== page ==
The aim of each level is to go from left to right, or from one door to another, but that's not fun! No, what you'll want to do is collect all of the puzzle pieces. But it's not nearly as simple as jumping some platforms and getting to the next door. As you progress, you'll need to deal with different time manipulation elements, such as rewinding, progressing, slowing down and even working with time in order to get all of the puzzle pieces. The first two worlds are quite simple, though the seco-- err, sorry, "third" world builds upon the foundations of the "second" world by having unrewindable parts, which will have a green glow around them. There's a lot to consider with each level, and the pacing is fairly refreshing - each world starts with puzzles even an idiot can do to warm you up, but as you progress through the world, the puzzles get harder, and at the end of each world, you'll be busting your balls, trying to figure out how to get those last pieces. Experimentation and common sense become your best friends in this regard, because you'll need them in order to figure out how to get those pieces you're missing!

Getting these later pieces can be a *bleep*ing pain in the ballsack if your mind isn't into it. You'll be required to use time, platforms, enemies, and green glows to get to them, and simply looking at them backwards won't be enough to get some of the later pieces of each world - experimentation is what you need. Screwing about with your options is really all you can do. This is an excellent way to engage the player's brain, and force them to think logically. Unfortunately, some puzzles are just *bleep*ing bullshit, like when you're presented with one key and two doors, and you open that one door. Guess it's time to rewind... what's this, the key doesn't come back? FFFUUUUU--

Okay, now that I've regained some of my sanity, it's worth noting that these puzzles are just stupid. It can be remedied by merely starting the level over again - don't worry, all the pieces you would've gotten on that level don't need to be re-obtained, meaning you can focus all of your attention on what you didn't get. But still, rather than a cleverly thought out puzzle, you sometimes get one that's based on luck... well, I suppose there is a bit of a hint via colored glows around the keys and doors, but at first, you won't get it, and unlike with the story where you can think of it as something else, that's just going to piss you off!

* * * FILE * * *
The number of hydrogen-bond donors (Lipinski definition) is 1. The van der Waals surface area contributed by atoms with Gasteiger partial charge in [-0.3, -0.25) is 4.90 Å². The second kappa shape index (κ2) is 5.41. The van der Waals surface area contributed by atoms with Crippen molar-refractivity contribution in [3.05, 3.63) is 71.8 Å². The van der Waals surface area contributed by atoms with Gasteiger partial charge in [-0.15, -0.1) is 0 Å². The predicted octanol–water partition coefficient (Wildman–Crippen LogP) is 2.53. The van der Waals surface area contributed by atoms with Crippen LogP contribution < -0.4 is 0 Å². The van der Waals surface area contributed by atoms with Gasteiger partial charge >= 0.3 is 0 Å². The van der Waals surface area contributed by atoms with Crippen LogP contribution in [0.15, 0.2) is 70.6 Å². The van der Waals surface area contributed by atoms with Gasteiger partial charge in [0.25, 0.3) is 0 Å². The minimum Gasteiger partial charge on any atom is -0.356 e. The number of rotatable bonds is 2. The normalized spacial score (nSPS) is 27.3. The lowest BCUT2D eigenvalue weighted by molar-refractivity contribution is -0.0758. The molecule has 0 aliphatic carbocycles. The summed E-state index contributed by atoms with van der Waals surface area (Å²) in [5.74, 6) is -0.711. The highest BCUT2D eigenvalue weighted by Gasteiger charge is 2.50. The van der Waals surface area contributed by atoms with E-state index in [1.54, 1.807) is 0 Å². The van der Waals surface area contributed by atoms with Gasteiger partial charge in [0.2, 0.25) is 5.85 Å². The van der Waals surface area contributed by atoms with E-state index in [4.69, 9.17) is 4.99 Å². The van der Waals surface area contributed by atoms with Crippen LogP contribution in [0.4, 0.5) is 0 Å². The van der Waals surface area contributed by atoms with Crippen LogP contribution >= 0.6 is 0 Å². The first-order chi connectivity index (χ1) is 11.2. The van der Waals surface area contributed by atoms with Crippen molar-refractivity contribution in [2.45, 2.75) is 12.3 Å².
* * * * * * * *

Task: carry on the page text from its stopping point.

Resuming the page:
Now, the length of the game isn't one to be concerned with. Yes, it's only six levels long, and time is measured by skill - if you suck at puzzle games, you'll be spending quite a while, whereas if you're a *bleep*ing genius, you'll destroy this in no time - but given the content and play style, six levels is enough. Any more, and it'd overstay its welcome. However, there isn't much incentive to play a second time beyond some speed run thing for that one last *bleep*ing achievement you can't get without accessing the Speed Run option on the main menu. The appreciation of the art style and the music wears itself thin upon subsequent visits, because typically, you're more concerned to just play through it again... So really, while the length of the game itself isn't anything to get all pissy about, the lifespan is a completely different story.

Braid is that little title that manages to pull out all the stops. When given such an artistic edge over the competition, it's little wonder that the Xbox Live Arcade and Playstation Network start pulling off their own little artistic, cartoony and even retro-looking games; because Braid practically paved the way for them! Creative usage of time, tough as nails puzzles and excellent production values make this a must-buy... just don't expect it to last all that long.